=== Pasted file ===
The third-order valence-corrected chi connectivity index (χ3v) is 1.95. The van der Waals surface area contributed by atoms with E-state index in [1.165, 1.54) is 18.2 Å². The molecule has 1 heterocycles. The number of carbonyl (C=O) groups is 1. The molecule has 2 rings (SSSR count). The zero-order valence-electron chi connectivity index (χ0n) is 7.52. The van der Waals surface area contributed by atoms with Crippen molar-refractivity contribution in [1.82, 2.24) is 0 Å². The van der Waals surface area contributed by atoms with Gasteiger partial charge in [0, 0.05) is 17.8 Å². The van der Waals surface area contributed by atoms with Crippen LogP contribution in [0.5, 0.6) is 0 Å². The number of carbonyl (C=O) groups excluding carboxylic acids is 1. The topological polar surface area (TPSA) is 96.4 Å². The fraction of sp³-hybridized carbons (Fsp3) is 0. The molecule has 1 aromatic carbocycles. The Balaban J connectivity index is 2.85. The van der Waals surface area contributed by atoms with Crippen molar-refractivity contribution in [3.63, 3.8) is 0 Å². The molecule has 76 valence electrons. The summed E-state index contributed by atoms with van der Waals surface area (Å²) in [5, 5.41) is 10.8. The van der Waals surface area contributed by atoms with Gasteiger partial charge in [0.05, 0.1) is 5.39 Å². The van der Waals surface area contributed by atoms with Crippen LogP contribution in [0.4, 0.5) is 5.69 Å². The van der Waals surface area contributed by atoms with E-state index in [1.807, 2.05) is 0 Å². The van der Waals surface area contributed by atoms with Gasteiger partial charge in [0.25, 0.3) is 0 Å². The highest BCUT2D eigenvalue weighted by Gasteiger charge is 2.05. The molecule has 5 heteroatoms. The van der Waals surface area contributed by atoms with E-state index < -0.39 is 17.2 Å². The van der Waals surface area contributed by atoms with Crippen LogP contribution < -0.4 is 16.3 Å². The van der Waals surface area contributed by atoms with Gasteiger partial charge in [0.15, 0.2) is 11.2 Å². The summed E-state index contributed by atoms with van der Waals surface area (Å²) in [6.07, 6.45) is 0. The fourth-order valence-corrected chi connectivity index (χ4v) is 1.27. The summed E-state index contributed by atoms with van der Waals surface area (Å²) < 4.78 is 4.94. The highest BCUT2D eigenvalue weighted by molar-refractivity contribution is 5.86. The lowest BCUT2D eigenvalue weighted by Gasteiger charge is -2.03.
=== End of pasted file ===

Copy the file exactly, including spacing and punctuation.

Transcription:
The third-order valence-corrected chi connectivity index (χ3v) is 1.95. The van der Waals surface area contributed by atoms with E-state index in [1.165, 1.54) is 18.2 Å². The molecule has 1 heterocycles. The number of carbonyl (C=O) groups is 1. The molecule has 2 rings (SSSR count). The zero-order valence-electron chi connectivity index (χ0n) is 7.52. The van der Waals surface area contributed by atoms with Crippen molar-refractivity contribution in [1.82, 2.24) is 0 Å². The van der Waals surface area contributed by atoms with Gasteiger partial charge in [0, 0.05) is 17.8 Å². The van der Waals surface area contributed by atoms with Crippen LogP contribution in [0.5, 0.6) is 0 Å². The number of carbonyl (C=O) groups excluding carboxylic acids is 1. The topological polar surface area (TPSA) is 96.4 Å². The fraction of sp³-hybridized carbons (Fsp3) is 0. The molecule has 1 aromatic carbocycles. The Balaban J connectivity index is 2.85. The van der Waals surface area contributed by atoms with Crippen molar-refractivity contribution in [3.63, 3.8) is 0 Å². The molecule has 76 valence electrons. The summed E-state index contributed by atoms with van der Waals surface area (Å²) in [5, 5.41) is 10.8. The van der Waals surface area contributed by atoms with Gasteiger partial charge in [0.05, 0.1) is 5.39 Å². The van der Waals surface area contributed by atoms with Crippen LogP contribution in [0.4, 0.5) is 5.69 Å². The van der Waals surface area contributed by atoms with E-state index in [1.807, 2.05) is 0 Å². The van der Waals surface area contributed by atoms with Gasteiger partial charge in [0.25, 0.3) is 0 Å². The highest BCUT2D eigenvalue weighted by Gasteiger charge is 2.05. The molecule has 5 heteroatoms. The van der Waals surface area contributed by atoms with E-state index < -0.39 is 17.2 Å². The van der Waals surface area contributed by atoms with Crippen LogP contribution < -0.4 is 16.3 Å². The van der Waals surface area contributed by atoms with Gasteiger partial charge in [0.15, 0.2) is 11.2 Å². The summed E-state index contributed by atoms with van der Waals surface area (Å²) in [6.07, 6.45) is 0. The fourth-order valence-corrected chi connectivity index (χ4v) is 1.27. The summed E-state index contributed by atoms with van der Waals surface area (Å²) < 4.78 is 4.94. The highest BCUT2D eigenvalue weighted by molar-refractivity contribution is 5.86. The lowest BCUT2D eigenvalue weighted by Gasteiger charge is -2.03.